Voting for Philippine Independence

The Philippines used to be an American colony. Its main exports to the mainland–which were not subject to tariffs because, well, the Philippine islands weren’t a different country–were sugar and copra. Sugar (from sugarcane) was cheaper and of higher quality than domestically-produced sugar, which comes primarily from sugar beets. Copra is refined into coconut oil, which competed with other vegetable oils, animal oils and fats, and fish oils. In the 1930s, this especially meant cottonseed oil, which was turned into soaps. It also meant butter, because of recent innovations that meant that coconut oil could be partially hydrogenated and turned into margarine.

Does the desire for protection from tariff-free sugar and copra imports explain the decision to grant the Philippines independence? The point is this: get the Philippines outside of our borders, and we can impose tariffs. Let’s look at cotton, sugar beet, and milk production across the states. Let’s also throw in sugar cane and the percentage of a state’s population that is of Filipino ancestry, and then compare that to Senate votes for independence in the Tydings-McDuffie Act of 1934 (which granted the Philippines self-government, later to become independence). You could do this with House votes on that bill too, but absent data on milk, sugar cane, etc. by congressional district, the results will not be particularly helpful.

I’ve transformed sugar beet/cane production, cotton production, and milk production to an approximately logarithmic scale. The maps show that sugar beet and cotton production, taken together, unite most of the West with the South, and this is where most of the votes in favor of independence come from.

Let’s look at this more formally. The dependent variable is the number of Senate votes in a state (0, 1, or 2). The independent variables are the (transformed) variables above, along with a measure of partisanship in each state’s senate delegation. I estimate an ordered logistic regression, with the results below.

DV: Senate Votes for Philippine Independence in 1934, by State

Variable Estimate S.E. t value
cotton 0.3725 0.2049 1.818
sugar beets 0.3652 0.2071 1.763
sugar cane 6.4251 2.410e-07 2.666e+07
milk -0.1963 0.3147 -0.6237
filipinos 1908.9278 6.972e-04 2.738e+06
democrat 3.0975 1.231 2.516

These results support the idea that cotton and sugar beet lobbies mattered; not so much support for the dairy lobby. The huge, highly statistically significant coefficients on “sugar cane” and “filipinos” represent the fact that Louisiana (which produced the overwhelming majority of sugar cane) and California (which had the overwhelming majority of Filipinos) voted for independence.

The question that this does not answer is why the U.S. did not grant independence to Puerto Rico or Hawaii at the same time. Both of these territories exported tremendous amounts of sugar to the U.S., so my argument would expect that there would be a demand to get them out of the U.S. too. There was an attempt to do so with Puerto Rico in the late 1930s (led by many of the same people), but it seems to have failed, and there was no vote on it. I’m unaware of any similar move for Hawaii.

Any thoughts on this would be welcome. My hunch is that it has to do with the interaction of the structure of the Filipino sugar industry and the addition of copra as a main export from the Philippines. Puerto Rican and Hawaiian sugar plantations were owned mainly by Americans (contrast that to the majority indigenous Filipino sugar industry) and the other export products produced in PR and Hawaii (coffee and pineapples, respectively) did not compete with anything produced in the U.S. mainland. Input from the world’s leading authority of the expansion of the states westward in the 1800s would be most appreciated.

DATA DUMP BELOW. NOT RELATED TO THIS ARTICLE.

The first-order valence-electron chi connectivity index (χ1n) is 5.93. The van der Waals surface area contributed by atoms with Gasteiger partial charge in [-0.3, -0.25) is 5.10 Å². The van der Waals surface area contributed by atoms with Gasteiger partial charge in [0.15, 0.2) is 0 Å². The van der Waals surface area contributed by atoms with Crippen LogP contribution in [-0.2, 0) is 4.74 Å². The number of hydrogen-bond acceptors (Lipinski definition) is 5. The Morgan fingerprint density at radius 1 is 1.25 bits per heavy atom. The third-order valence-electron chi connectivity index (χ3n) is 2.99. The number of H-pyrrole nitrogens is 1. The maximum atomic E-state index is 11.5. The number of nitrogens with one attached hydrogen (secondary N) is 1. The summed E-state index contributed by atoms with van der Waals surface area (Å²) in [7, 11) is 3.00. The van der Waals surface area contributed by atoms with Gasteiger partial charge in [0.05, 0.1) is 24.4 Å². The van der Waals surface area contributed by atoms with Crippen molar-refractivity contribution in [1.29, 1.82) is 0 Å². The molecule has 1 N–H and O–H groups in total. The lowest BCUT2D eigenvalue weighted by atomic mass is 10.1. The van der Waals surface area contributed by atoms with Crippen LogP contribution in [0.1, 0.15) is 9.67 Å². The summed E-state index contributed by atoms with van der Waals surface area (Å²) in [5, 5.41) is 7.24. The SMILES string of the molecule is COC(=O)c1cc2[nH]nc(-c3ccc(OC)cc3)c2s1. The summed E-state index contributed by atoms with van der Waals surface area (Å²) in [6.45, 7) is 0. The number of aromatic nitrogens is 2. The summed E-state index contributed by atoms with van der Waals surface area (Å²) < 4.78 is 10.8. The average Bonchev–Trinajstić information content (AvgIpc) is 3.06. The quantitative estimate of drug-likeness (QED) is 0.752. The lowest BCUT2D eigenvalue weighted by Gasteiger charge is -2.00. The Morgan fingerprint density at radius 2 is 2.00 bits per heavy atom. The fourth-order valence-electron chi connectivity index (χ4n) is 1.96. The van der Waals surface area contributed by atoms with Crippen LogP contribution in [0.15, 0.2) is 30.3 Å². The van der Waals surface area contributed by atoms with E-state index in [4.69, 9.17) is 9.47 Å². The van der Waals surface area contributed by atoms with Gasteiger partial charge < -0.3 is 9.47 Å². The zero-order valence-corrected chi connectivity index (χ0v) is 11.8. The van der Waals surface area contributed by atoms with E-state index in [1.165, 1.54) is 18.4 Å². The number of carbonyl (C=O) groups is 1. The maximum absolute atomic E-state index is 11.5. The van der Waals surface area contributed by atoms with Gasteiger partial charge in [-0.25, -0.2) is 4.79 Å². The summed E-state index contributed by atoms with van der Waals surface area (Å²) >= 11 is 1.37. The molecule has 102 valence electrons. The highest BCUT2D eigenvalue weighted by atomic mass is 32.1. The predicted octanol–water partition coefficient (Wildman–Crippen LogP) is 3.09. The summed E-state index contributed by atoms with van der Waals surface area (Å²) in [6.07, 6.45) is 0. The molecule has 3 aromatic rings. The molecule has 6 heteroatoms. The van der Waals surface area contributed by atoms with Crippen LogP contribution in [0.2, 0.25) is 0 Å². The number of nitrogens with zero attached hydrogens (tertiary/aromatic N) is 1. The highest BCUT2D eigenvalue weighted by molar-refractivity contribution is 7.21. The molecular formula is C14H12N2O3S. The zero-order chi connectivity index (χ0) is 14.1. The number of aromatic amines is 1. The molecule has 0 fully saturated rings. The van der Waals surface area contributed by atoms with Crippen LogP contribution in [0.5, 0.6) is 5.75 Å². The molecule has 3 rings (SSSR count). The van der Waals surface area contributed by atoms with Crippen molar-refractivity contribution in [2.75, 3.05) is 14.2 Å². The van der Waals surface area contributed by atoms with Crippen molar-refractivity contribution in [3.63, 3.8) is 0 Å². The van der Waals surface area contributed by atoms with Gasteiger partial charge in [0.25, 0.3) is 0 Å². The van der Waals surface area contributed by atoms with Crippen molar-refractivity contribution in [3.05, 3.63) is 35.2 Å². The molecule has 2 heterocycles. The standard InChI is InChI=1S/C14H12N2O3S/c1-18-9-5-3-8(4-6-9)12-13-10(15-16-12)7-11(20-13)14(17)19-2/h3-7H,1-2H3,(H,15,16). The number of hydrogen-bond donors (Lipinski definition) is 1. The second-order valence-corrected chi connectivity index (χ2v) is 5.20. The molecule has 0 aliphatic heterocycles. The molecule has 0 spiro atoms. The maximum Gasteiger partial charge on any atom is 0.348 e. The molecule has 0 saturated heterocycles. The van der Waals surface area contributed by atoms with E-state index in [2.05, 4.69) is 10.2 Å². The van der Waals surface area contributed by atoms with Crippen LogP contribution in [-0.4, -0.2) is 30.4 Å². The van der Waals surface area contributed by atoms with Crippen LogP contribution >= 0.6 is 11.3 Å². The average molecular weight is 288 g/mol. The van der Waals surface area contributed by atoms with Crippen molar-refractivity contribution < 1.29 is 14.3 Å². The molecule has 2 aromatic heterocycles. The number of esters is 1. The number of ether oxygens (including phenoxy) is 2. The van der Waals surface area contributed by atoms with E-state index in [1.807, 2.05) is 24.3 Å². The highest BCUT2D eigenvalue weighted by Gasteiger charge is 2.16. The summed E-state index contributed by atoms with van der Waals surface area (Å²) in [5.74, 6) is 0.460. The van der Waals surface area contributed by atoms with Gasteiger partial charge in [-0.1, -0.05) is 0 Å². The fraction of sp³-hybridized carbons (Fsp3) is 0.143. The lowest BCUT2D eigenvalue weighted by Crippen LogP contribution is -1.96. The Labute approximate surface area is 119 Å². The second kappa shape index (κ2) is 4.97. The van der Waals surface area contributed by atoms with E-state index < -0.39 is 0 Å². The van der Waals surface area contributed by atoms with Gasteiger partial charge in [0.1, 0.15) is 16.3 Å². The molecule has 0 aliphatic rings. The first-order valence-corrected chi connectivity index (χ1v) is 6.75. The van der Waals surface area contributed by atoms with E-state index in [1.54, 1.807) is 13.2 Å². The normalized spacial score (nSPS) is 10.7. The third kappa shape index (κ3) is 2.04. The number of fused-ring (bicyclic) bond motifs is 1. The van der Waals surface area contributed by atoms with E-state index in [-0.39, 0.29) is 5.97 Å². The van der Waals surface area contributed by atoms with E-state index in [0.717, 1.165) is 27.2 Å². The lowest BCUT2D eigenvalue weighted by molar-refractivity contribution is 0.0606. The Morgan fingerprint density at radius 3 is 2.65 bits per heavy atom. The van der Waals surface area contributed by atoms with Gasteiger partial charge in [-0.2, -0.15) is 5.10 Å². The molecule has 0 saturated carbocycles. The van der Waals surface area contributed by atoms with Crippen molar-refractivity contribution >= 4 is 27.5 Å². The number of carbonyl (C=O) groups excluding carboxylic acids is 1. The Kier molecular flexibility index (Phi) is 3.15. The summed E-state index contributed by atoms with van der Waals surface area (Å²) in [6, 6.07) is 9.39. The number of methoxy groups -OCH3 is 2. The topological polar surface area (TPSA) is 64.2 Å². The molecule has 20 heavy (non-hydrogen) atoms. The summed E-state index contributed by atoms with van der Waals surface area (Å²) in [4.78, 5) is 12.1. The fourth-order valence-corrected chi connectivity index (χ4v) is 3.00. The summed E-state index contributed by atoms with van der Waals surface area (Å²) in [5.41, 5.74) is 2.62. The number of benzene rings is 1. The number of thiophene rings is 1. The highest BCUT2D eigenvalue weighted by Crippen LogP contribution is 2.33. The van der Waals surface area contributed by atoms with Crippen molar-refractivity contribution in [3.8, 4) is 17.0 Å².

Comments 7

  1. Matt Glassman December 7, 2011

    Unfortunately, I can’t be of much help here. My dissertation research was purposefully limited to the continental territory because I specifically didn’t want to get into the strange politics of the external territories.

    It’s so different than the politics of state formation on the continent that it really is a whole different topic. In particular, the SCOTUS Insular cases (which set up the parameters of the relationship between the external territories, incorporated and unincorporated, to the nation) give rise to a true colonial politics, in which the territory is in serious danger of never becoming part of the union and never becoming an independent nation. That was certainly not true on the continent. In addtion, the external territories tended to have pre-defined geographies and cultures, and much of my thesis was about the politics of defining the cultures and geographic boundaries of the western states.

    A few things I do know:

    1) Hawaii, both at time of annexation and at the time of statehood, was very much dominated by agricultural interests, and Dole in particular. But the military outpost was also a major concern.

    2) I can’t tell you why Puerto Rico wasn’t set free, but i can tell you one reason why it has never become a state: Congress has never admitted a state that did not show evidence of the desire to be a state; virtually every western territory held a popular ratification plebecite prior to submitting a proposed state constitution to Congress. Puerto Rico has held numerous votes on statehood, and none have ever shown a majority in favor of it.

  2. Tom December 7, 2011

    Those are interesting points–I guess I didn’t really consider just how different working on the external territories would be. But on further reflection, obviously yes, that’s gotta be true.